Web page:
May 5, 2011
To track where Hannah LaCasse’s interest in landscape architecture began, you have to go back several years before she ever set foot in a classroom at Temple. Setting the “Wayback Machine” machine about 9 years into the past should do it.
“I started a landscaping business with my cousin when I was 13-years-old. I always had an interest in plants, but that’s where my interest in the landscape really blossomed,” LaCasse said, pun fully intentional. “After getting my scuba certification when I was 14, I thought marine biology might be the route for me, but when I discovered landscape architecture as a possible profession, I fell in love with it.”
Landscape architecture, LaCasse said, “is a combination of so many different professions” that the possibilities for a career within the industry catered to her personal interests seemed limitless.
“It combines sociology with art, the environment, and architecture. It’s how we incorporate the land and people together. Landscape architects design the world we live in. Essentially, they are designing everything outside of the buildings,” she said. “Landscape architecture designs need to function for people and the environment and also be beautiful. If you don’t have those three things, you have to go back, reexamine your design, and start over to find a better way.”
Recipient of the School of Environmental Design’s Elizabeth Clarke Award for Conservation Education and a 2011 Ambler Collegial Award recipient for Distinguished Academic Achievement, LaCasse completed her BS in Landscape Architecture with an Art minor and participated in Temple University’s 124th Commencement Ceremony in May.
While at Temple, LaCasse has taken every opportunity to improve her understanding of the profession and hone her own leadership skills inside and outside of the classroom. In 2010, she was the student project manager for the Philadelphia International Flower Show exhibit “METROmorphosis – Transforming the Urban World.” The exhibit won Best in Show in the Academic Education category in addition to the prestigious Bulkley Medal of the Garden Club of America. While at Ambler, LaCasse, recipient of an Ambler Campus Leadership Award at the 20th Annual Student Leadership Banquet, also established the “Ambler Food Committee” to help improve student life on campus, participated in EarthFest, Ambler’s annual outdoor celebration of Earth Day that welcomes thousands to campus, and assisted with and participated in numerous community service and social events.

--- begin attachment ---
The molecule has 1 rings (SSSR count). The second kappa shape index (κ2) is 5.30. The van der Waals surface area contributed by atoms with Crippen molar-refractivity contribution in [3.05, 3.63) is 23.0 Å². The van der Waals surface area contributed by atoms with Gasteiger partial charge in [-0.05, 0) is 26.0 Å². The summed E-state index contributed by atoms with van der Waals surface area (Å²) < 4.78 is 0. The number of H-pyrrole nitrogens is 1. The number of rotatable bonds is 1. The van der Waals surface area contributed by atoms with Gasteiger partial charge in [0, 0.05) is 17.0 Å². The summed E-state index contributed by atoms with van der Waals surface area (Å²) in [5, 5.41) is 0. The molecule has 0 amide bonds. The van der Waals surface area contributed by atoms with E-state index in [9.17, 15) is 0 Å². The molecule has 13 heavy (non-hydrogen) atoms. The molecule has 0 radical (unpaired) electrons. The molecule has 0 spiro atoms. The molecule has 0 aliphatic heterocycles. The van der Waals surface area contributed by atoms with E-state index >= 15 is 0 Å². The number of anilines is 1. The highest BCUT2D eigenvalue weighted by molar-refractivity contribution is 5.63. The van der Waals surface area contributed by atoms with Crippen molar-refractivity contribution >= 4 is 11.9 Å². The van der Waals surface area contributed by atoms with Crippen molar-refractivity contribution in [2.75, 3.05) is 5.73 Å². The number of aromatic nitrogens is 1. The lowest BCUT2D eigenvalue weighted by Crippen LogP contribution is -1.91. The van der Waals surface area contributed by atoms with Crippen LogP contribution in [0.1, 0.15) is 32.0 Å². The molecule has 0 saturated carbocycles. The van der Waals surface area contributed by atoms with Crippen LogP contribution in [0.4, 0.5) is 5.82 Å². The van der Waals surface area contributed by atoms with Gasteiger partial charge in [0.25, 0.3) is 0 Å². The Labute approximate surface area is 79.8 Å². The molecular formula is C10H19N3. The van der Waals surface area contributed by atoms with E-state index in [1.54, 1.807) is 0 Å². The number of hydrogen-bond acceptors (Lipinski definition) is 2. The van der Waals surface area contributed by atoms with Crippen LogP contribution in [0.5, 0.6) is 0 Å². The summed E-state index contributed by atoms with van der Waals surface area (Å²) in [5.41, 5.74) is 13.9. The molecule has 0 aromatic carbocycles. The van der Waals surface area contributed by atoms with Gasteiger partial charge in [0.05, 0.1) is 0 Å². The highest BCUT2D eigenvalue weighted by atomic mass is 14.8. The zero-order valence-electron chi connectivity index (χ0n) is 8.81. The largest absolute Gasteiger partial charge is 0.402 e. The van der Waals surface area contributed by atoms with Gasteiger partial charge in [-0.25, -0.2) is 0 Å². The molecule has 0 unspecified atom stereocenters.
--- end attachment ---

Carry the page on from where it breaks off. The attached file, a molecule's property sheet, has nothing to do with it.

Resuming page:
“The combination of landscape architecture and horticulture, I think is almost unique among programs like this and the design-build aspect of our program is essential — you really begin to understand the importance of communication and teamwork,” she said. “For a project in Doylestown, we’re actually presenting to clients — the Doylestown YMCA — and our ideas might be used to help them meet their goals and vision. In Philadelphia, we are designing the central green space for the Navy Yard, which will help get the ball rolling for officials to see what could be possible.”